April 01, 2009
Wow- I haven't seen this movie since I was a little kid, but am going to have to watch it again with your review in mind. I love people that look at life in its entirety in an outside the box kinda way. Dug the review!
April 02, 2009
Thanks for the comment! This is one of my favorite movies. I've seen it maybe a hundred times over the last 35 years. Gradually I started to notice how little of the film Bruce was actually in. I could understand one other guy in the film (Obviously I'd have gone with Jim Kelly), but putting in John Saxon was just an insult.
January 27, 2009
Its been said by those who knew him that Bruce had a real fear of growing old, but I suppose he would have learned to live with and just been a real kick ass old fart. I wonder what goes through Wall's mind every time he see's that kick scene? =) He had it coming though, he should have been more careful handling that broken bottle. I still think we should have had Bolo in the mirrored room. Now THAT might have been a fight worth seeing. As it was it was it was so anti-climatic.
January 24, 2009
Great review Karen. Absolutely loved your description of the movie moguls at Warner sitting around discussing the film's need to be commercial. I can't say that I entirely agree though. However, I'm quite familiar with Bruce Lee and I know for a fact that he was hyper-aware of racism and that he wouldn't have appeared in any film that was "racist". Yeah, you can read a lot into the fact that of the three main characters the guy who dies first is the black one and you could even criticize the scenes in which he is treating the masseuses/prostitutes with a stereotypically chauvinistic attitude (it was common to portray black males as having insatiable sexual appetites, especially for women who weren't black). But in all, the film is just a shallow piece of action entertainment with the late great Lee, who certainly does deserve more screen time. Anyhow, nice review. I can't believe that Amazon wouldn't post it. I swear they are actually trying to boost sales by disrespecting their customer reviewers. Ludicrous.
January 19, 2009
F TROOP? Really? I never heard that one before. I know he did a Bobby Sherman series called HERE COME THE BRIDES or some such, and IRONSIDES and of course there were those appearances on LONGSTREET. And someone once swore to me that he did a shot on BLONDIE!
January 17, 2009
Yeah, Woop. I know. He was deemed "too short and too Chinese" to play the part he and Stirling Silliphant had created for him. How sad, and how telling. What a shame that Bruce never got to give us that movie he really had inside him. Oh, want to hear something funny? I just got censored over on ammie! They cut out three things in my last review. One was a reference to a word that appeared frequnetly in the movie I reviewed namely F***, which is how I wrote it, and the other two included the word "which" and the amount of a guy's lottery win! $6.2 million dollars. Can you figure that out? I sure can't. They've delayed my stuff before but they've never removed anything!
January 17, 2009
Oh, Bruce's idea for "Kung Fu" was stolen...it was supposed to be him on there instead of David Carradine.
January 17, 2009
Nice work, Karen. I do somewhat agree, being a martial arts buff, while this movie was good in those days, (good production values and all) there was indeed something missing; it didn't achieve the ultimate potential and relied heavily on Bruce's star power. Great thought-provoking review. I still liked it but it wasn't Lee's best!
January 17, 2009
actually the original review was much better and much longer, but I had to start somewhere!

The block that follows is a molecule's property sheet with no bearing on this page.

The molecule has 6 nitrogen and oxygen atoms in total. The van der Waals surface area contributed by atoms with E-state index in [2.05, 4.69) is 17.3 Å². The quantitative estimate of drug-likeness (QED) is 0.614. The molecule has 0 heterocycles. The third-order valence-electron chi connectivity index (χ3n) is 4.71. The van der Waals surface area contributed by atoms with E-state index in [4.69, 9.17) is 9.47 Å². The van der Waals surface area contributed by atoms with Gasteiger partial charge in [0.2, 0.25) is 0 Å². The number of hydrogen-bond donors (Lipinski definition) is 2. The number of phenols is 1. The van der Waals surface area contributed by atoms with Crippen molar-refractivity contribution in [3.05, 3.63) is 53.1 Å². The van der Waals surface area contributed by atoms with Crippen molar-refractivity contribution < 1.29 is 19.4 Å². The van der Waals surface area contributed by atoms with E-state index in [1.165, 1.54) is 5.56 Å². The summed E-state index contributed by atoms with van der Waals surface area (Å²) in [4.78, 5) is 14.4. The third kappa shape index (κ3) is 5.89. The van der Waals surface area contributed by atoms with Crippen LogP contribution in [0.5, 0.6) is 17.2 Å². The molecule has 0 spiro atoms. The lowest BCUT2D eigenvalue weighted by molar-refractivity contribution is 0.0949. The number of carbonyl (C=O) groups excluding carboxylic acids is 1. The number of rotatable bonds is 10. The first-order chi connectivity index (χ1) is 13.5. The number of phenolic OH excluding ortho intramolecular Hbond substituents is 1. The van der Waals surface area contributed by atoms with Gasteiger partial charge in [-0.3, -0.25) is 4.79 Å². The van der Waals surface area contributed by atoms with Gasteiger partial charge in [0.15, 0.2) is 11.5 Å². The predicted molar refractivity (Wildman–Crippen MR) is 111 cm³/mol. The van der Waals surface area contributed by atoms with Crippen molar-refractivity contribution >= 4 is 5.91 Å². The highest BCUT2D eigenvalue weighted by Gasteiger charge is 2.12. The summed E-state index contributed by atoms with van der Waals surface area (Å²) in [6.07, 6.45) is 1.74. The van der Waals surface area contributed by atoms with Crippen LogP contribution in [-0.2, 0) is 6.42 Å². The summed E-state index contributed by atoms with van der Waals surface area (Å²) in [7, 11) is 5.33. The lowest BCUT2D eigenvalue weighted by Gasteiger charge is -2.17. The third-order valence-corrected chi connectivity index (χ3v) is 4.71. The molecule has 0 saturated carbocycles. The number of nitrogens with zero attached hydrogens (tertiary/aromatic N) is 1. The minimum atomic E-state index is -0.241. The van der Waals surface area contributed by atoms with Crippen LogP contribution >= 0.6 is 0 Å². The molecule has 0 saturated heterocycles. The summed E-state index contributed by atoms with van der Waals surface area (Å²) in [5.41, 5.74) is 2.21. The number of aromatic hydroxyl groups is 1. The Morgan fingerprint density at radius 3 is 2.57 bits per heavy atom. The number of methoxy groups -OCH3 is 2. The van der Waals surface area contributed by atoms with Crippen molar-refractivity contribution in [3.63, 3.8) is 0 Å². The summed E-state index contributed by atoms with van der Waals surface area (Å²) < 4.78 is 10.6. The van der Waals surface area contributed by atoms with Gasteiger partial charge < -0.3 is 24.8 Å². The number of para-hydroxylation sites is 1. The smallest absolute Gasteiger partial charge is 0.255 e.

More Enter the Dragon (movie) reviews
Quick Tip by . June 16, 2010
While Bruce Lee and Angela Mao Ying are brilliant the film as a whole suffers from a surfeit of heroes. We simply do not need both Jim Kelly AND the highly unskilled John Saxon and their presence shows that Warner Bros didn't trust the drawing power of their Asian star. Watch CHINESE CONNECTION aka FIST OF FURY instead.
review by . April 28, 2009
Enter the Dragon (1973) was Bruce Lee's first (and only) solo big Hollywood production. Too bad he never got to see the fruits of his labor. He passed away during the film's post production (don't fret, two more official Bruce Lee films were made after this one. Despite all of the years of hard work and finally making it to the big times he wasn't around long enough to enjoy it. Even though Robert Clouse is credited as director and another person is credited for writing the screenplay. This film …
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karen ()
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I am the poster child for inertia. Where ever I am is where I plan to stay FOREVER.   So much so in fact that it took me decades to understand the punchline about why   the chicken … more
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About this movie


Bruce Lee was immortalized in his films as a martial arts master and first-class entertainer. ENTER THE DRAGON was the first martial arts film that American audiences had witnessed, and was actually produced in both Hong Kong and Hollywood. Interestingly, ENTER THE DRAGON also set the stage for non-traditional, culturally specific narratives to make their way into Hollywood. <br> <br> Bruce Lee plays a kung fu master recruited by a foreign government to infiltrate the island of a megalomaniac martial artist named Han. Han's bodyguard is also found to have killed Lee's sister, giving Lee a personal vendetta to fight for. The Hall of Mirrors sequence towards the end of the film is now famous, as are Lee's incredibly gymnastic martial arts abilities. This trend-setting film holds up as an entertaining, engaging action movie, more than 30 years later.
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Director: Robert Clouse
Genre: Action, Adventure
Release Date: August 19, 1973
MPAA Rating: R
Screen Writer: Michael Allin
Runtime: 99 minutes
Studio: Warner Brothers, Golden Harvest